There are a few things to remember before you draw arrows.
  1. First off, its important that all archers whether newbies or experienced get to  see where their shots have landed in the target. If nothing else it provides them with feedback on how they are doing.
  2. Check it is okay for you to draw the arrows as some archers prefer to draw their own arrows.
  3. If in a competition, ensure those scoring have finished noting down the results. In fact you shouldn’t touch any arrows until the scorers have marked the score cards. Most organisations have this in their rules as it prevents arguments over whether the arrow was scoring before being touched.
  4. Make sure no one is standing in a location that they may be hit by the arrow as you draw back.
I must admit to cringing sometimes when I see archers pull arrows. Some people grab them and just pull without considering what might happen or could go wrong. I’ve seen carbon arrows snap in an archers hand, slicing their finger open or wooden arrows bending into a banana or snap as someone is a little over zealous when drawing them. So my first tip is slow down.
Drawing arrows badly

Drawing arrows badly

When it comes to actually removing the arrow from the target, then can I suggest the following.
Never grab the arrow from the end by the nock and fletching as shown in the picture, as it may well result in a bent or worse still broken arrow. You often see archers pull arrows like this because they are unaware of the potential problems that might occur, especially with wooden arrows. Maybe they are used to drawing carbon arrows that are more resilient than wooden ones. The thing is any arrow can break and I’ve seen more serious injuries when carbon arrows break than any other. I’ve also seen several annoyed archers when they see their prized wooden arrows snap because of a lack of care.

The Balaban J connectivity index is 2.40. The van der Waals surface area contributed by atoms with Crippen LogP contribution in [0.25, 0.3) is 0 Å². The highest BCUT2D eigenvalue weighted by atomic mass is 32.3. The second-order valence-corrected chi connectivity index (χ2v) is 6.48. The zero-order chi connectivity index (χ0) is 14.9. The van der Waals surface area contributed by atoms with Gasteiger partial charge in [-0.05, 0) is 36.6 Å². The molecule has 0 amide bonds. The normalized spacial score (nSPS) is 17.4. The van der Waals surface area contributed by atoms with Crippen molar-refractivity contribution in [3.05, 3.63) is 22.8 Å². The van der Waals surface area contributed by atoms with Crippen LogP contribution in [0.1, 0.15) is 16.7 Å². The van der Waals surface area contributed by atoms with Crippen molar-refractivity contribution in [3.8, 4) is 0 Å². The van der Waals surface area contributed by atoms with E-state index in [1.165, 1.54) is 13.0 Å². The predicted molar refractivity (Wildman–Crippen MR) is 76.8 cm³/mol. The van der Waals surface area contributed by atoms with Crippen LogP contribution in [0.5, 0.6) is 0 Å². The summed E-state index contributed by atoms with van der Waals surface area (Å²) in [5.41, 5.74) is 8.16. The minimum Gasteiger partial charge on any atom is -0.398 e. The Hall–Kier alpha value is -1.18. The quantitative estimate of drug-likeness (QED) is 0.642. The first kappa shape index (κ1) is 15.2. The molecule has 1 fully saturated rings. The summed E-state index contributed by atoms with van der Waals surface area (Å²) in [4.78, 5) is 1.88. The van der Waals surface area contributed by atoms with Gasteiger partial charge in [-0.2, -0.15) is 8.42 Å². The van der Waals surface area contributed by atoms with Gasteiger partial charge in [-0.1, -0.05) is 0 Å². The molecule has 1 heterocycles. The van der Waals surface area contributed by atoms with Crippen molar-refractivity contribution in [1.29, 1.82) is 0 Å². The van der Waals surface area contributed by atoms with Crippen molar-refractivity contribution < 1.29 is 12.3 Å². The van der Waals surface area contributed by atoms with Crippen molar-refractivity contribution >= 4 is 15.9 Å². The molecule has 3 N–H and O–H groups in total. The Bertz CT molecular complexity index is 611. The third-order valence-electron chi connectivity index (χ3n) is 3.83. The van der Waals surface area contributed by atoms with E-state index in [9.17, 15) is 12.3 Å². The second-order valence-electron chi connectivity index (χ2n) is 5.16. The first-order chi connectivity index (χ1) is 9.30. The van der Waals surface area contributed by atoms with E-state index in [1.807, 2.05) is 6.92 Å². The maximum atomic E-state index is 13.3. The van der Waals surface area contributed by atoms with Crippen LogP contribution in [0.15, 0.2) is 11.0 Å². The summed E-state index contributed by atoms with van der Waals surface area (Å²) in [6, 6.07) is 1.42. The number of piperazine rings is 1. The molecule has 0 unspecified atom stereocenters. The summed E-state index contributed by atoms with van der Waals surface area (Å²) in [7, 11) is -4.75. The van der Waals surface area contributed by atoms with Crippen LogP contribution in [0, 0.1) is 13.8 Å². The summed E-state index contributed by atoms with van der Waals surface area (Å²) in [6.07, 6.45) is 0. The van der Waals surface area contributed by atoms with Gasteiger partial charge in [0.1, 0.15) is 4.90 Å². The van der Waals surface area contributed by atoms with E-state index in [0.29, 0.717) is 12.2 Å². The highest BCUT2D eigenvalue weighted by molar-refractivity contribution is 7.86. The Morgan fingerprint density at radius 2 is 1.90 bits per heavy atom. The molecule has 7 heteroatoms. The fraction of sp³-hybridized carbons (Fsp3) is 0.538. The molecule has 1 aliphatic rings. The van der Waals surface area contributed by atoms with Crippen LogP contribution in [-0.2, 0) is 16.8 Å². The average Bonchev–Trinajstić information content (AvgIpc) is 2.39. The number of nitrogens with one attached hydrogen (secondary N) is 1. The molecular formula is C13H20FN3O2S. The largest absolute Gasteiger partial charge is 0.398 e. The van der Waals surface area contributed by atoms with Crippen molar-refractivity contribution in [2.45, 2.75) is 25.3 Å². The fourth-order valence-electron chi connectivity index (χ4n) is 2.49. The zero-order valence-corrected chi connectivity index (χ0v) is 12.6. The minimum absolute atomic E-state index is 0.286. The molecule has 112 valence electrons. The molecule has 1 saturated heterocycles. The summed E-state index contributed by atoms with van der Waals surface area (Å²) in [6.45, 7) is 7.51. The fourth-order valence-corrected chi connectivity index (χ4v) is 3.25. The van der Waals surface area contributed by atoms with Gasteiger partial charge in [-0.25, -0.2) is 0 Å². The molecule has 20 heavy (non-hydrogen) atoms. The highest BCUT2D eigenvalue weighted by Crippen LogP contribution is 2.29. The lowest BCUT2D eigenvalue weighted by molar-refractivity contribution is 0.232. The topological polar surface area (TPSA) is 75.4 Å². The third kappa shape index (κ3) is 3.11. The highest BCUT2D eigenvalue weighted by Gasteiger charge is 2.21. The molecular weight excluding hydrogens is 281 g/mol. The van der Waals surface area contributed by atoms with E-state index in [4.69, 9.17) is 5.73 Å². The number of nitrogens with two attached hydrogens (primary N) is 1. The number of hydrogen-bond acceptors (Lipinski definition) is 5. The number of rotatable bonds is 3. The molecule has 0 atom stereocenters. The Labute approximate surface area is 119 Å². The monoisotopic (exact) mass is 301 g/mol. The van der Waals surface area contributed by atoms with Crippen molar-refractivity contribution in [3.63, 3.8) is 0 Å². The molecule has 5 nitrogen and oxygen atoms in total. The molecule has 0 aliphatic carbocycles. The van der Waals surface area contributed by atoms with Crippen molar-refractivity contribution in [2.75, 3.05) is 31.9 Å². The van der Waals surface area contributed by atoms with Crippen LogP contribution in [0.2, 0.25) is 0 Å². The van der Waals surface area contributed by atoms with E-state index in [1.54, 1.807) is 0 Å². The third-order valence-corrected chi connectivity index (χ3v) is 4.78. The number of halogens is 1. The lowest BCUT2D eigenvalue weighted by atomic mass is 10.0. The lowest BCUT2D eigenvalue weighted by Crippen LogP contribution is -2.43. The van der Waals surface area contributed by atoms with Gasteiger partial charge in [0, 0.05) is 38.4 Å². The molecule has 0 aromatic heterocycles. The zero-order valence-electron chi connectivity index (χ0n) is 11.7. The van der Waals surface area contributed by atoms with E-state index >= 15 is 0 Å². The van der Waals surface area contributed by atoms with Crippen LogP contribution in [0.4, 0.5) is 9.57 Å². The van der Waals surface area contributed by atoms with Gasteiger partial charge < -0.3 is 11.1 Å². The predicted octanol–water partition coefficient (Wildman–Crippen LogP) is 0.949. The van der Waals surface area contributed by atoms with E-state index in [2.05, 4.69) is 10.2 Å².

Don’t get me wrong there is nothing wrong with carbon arrows, but you need to remember whether carbon, wood or metal,the material can brake. When carbon breaks it can result in razor sharp edges.
The other thing to consider is you don’t know if the arrow has impacted on metal ground pin in the target or possibly a lost arrow point.
For this reason I always advise you  hold the arrow at the front end nearest the point. This gives less chance for the arrow shaft to break or bend.
Then pull back in a steady even draw. Also there is nothing wrong in asking for help if you find you can’t draw the arrow on your own. Some foam, 3D targets are very hard to draw arrows from.
I always suggest when drawing an arrow you avoid using your thumb on top of the arrow shaft as this can lead to you expending downward pressure and increase the risk of bending the arrow., as shown in image below.
gripping arrow

Gripping arrow without using your thumb

The method shown in the picture is the best way I’ve found. Grasping the arrow with the fingers of one hand and with your other hand bracing target. This grip is sometimes referred to as a gorilla grip as it does not use your thumb.

Drawing arrows

Drawing arrows with one hand on the boss to steady it

This method allows you to brace the target with one hand preventing it moving. By holding the target with the other hand you can judge how stable it is. I’ve seen archers go to pull the arrow and the boss or 3D target fall on them as it wasn’t secured or stable.
Ideally once the arrow is drawn it should go directly into a quiver or on the ground. Try to avoid putting arrows on top  of the boss or leaning against target as they are easily lost when they roll off the back of the boss or forgotten.
Some people may use an arrow puller to give them a better grip on the arrow. These can work pretty well in most circumstances but can slip in wet weather. I would say it is worth investing in an arrow puller or grip as this gives you greater grip on to the arrow. In the case of carbon arrows it also reduces the risk of getting carbon splinters. as they offer a level of protection to the archers hand.
Last piece of advice I would like to offer is to put your bow down somewhere safe before you start drawing arrows. This may seem obvious but you will be surprised how often people lean them against the 3D and suddenly discover their bow is falling over as they draw the arrows.
I hope you find this useful, let me know your thoughts .
Thanks for reading.